Spring has well and truly sprung here in London! With the spring equinox on Friday and the blossom out in St James’ Park, our minds are turning to tea dresses, mac coats and wedge sandals for that classic seasonal style.
If there’s one thing that never goes out of style year after year, it’s florals. We don’t know about you but even though it’s been done time and time again, there’s something about the longer days and the flourishing nature around us that just makes us want to wear them head to toe. There’s nothing more beautiful than nature itself so it’s no surprise that designers across the decades have turned to it for inspiration.
We’ve dug into the archives to pick out some of our favourites that range from feminine and fancy to groovy and garish, proving everyone loves a floral print!
How could we not include something from Liberty, the masters of floral print since the 1920s? This print is called Delilah Cavendish and was originally designed in 1939 for the department store. It has been revived as one of the most popular prints that also really captures the spirit of the 1930s and is still sold at the store today.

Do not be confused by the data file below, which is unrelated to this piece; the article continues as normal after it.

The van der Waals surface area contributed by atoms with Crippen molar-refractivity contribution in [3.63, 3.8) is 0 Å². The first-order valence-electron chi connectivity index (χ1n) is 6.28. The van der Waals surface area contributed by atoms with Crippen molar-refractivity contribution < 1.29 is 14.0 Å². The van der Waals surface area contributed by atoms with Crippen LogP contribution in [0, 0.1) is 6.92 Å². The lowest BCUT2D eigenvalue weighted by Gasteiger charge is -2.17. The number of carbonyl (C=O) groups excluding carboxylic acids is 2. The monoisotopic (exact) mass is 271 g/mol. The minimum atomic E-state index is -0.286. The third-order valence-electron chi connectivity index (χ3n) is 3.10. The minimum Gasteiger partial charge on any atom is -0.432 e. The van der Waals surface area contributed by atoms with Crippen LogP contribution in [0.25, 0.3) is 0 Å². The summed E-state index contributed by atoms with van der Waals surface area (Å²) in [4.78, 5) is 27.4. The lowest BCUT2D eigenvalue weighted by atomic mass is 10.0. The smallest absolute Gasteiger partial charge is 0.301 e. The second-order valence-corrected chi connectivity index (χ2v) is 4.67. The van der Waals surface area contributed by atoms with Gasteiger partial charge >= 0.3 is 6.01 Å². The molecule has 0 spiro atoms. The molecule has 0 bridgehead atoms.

Celia Birtwell, 1968
This is just one of the many prints Celia Birtwell designed for Ossie Clark in the 1960s. Ossie’s chiffon shirts were originally designed by men, and loved by a lot of male celebrities at the time but eventually their popularity spread to womenswear as well. This particular print is called Candy Flower and the black, white and pink swirls and stripes have a sweet shop vibe!
A trailblazer of good quality fashion that was available off-the-peg, Horrockses was an aspirational brand to many stylish women across Britain in the 1940s and 1950s. This stunning blue rose print looks just as glamorous now as it must have done back then and this particular dress is currently part of the V&A’s archives as a classic example from the label.
Granny Takes a Trip, 1967
This is a wonderful example of how the popularity of floral prints has never died. This jacket was made by King’s Road boutique Granny Takes a Trip in the 1960s but uses a classic William Morris print. The boutique made many variations of these flowery jackets and it transcended the print from Pre-Raphaelite romanticism to sixties psychadelia. John Lennon and Dennis Hopper were fans of these jackets and we think many of today’s rock stars would look dashing in them too!